Some of the most radical criticism coming out of the West today is the result of an interested desire to conserve the subject of the West , or the West as Subject. The theory of pluralized 'subject-effects' gives an illusion of undermining subjective sovereignty while often providing a cover for this subject of knowledge. Although the history of Europe as Subject is narrativized by the law, political economy and ideology of the West, this concealed Subject pretends it has 'no geo-political determinations'. The much-publicized critique of the sovereign subject thus actually inaugurates a Subject. I will argue for this conclusion by considering a text by two great practitioners of the critique: 'Intellectuals and power: a conversation between Michel Foucault and Gilles Deleuze'. 1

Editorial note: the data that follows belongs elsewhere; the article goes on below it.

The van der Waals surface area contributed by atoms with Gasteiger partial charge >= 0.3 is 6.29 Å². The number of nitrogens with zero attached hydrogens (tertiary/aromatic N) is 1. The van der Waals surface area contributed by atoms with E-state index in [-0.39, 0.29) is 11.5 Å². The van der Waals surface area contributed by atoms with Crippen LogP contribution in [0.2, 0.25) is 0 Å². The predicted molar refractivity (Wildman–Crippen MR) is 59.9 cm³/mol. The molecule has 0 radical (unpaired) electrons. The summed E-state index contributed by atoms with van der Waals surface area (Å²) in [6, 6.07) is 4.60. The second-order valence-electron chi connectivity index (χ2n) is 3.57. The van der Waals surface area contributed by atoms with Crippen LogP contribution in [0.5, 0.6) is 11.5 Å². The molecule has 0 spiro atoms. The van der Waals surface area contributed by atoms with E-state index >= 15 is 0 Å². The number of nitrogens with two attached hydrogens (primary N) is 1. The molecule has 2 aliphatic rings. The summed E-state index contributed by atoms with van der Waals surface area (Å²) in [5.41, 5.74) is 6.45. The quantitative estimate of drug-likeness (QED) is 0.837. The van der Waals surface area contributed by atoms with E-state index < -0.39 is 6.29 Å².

I have chosen this friendly exchange between two activist philosophers of history because it undoes the opposition between authoritative theoretical production and the unguarded practice of conversation, enabling one to glimpse the track of ideology. The participants in this conversation emphasize the most important contributions of French poststructuralist theory: first, that the networks of power/desire/interest are so heterogeneous, that their reduction to a coherent narrative is counterproductive - a persistent critique is needed; and second, that intellectuals must attempt to disclose and know the discourse of society's Other. Yet the two systematically ignore the question of ideology and their own implication in intellectual and economic history.